One thing I love about your career is that you’ve had the ability to stay relevant without being too much in the spotlight. What tips do you have for up and coming producers looking to come up while remaining humble?
I think one of my secrets is that I never considered anything that I did in the present moment. Meaning, whatever I did doesn’t matter today. That gives me competitive hunger, which makes me want to continue to learn and be better. The minute you look back you’re not looking forward. Also, I think that you have to be careful how you peak and when you peak. You don’t want to peak too early because history shows that when you peak early you’re more than likely to have a fast rise and a fast decline. Sometimes the people turn on you when you’re too successful. The people turn on you when you become the household name. Sometimes you just need to just make a plan, do what’s good for yourself and family and marvel over what you did when you’re done.
A lot of new artists are getting signed off their social media numbers. What do you look for in an artist when you see one online. What elements do you look for that makes you want to make a call and sign them right away?
My motto is if I ‘love an artist, I love an artist’. It doesn’t matter if they have a hit or not. I believe our business needs true artists and real personalities. I believe hits come and go. Special individuals is what I look for. I don’t know what it is, but I just feel it. I look at the internet world as the matrix. I want to know what’s happening in the real world. The computer can trick you sometimes.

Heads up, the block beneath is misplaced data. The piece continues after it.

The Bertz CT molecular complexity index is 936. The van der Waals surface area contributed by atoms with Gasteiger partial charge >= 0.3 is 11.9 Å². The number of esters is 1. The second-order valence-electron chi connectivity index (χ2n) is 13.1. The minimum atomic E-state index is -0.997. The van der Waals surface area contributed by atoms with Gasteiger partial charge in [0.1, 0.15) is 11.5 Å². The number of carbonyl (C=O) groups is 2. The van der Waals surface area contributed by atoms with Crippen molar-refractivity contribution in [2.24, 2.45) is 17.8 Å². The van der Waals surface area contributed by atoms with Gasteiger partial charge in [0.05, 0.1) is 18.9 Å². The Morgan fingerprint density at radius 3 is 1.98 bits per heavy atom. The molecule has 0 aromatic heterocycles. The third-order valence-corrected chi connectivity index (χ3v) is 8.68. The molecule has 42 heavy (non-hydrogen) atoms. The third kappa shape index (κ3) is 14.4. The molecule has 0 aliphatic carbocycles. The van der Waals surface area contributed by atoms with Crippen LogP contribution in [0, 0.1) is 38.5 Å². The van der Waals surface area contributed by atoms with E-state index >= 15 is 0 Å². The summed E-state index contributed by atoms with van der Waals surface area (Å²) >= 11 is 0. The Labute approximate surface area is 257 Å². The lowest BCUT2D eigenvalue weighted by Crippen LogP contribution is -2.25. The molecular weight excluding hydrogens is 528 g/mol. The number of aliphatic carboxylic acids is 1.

Explain your joint venture with Def Jam, Artium Recordings – what projects is the label currently working on ?
The purpose of Artium is that it’s a lifestyle company/brand. The record company is a part of it. I named it Artium because it’s a latin word. It has all the meaning in the world for me. It means ‘the Arts’ in Latin. It’s about honing a lot of creative people together and doing some business and making beautiful art. It’s all about creating artist driven content and product from a creative standpoint with the intention of being as ‘popular’ as possible without compromising creativity.
One thing I loved about checking worldofartium.com is that instead of listing your roster of artists, you listed them as brands. When it comes to the music industry do you feel that fans are more interested in the major label brand? Or artists and their brands?
I’m going to say that I don’t believe that the kids growing up respect major labels as a whole. I think it’s because historically the major labels were accused of watering down the intention of artists and stealing money. The truth is that now, most of the major labels artists are making more money from the labels than the labels are generating. On top of that, we’ve overlooked that the tech industry has robbed the record labels and the artists. They get all the Ad Money and music for free. I’m not just talking about streaming companies. I’m talking more so about companies who do file sharing as well. The major labels are seen as the enemy, but I feel like the major labels are the only companies making real superstars. My goal is to go within Def Jam and change things around. That might mean less artists, but quality control is everything.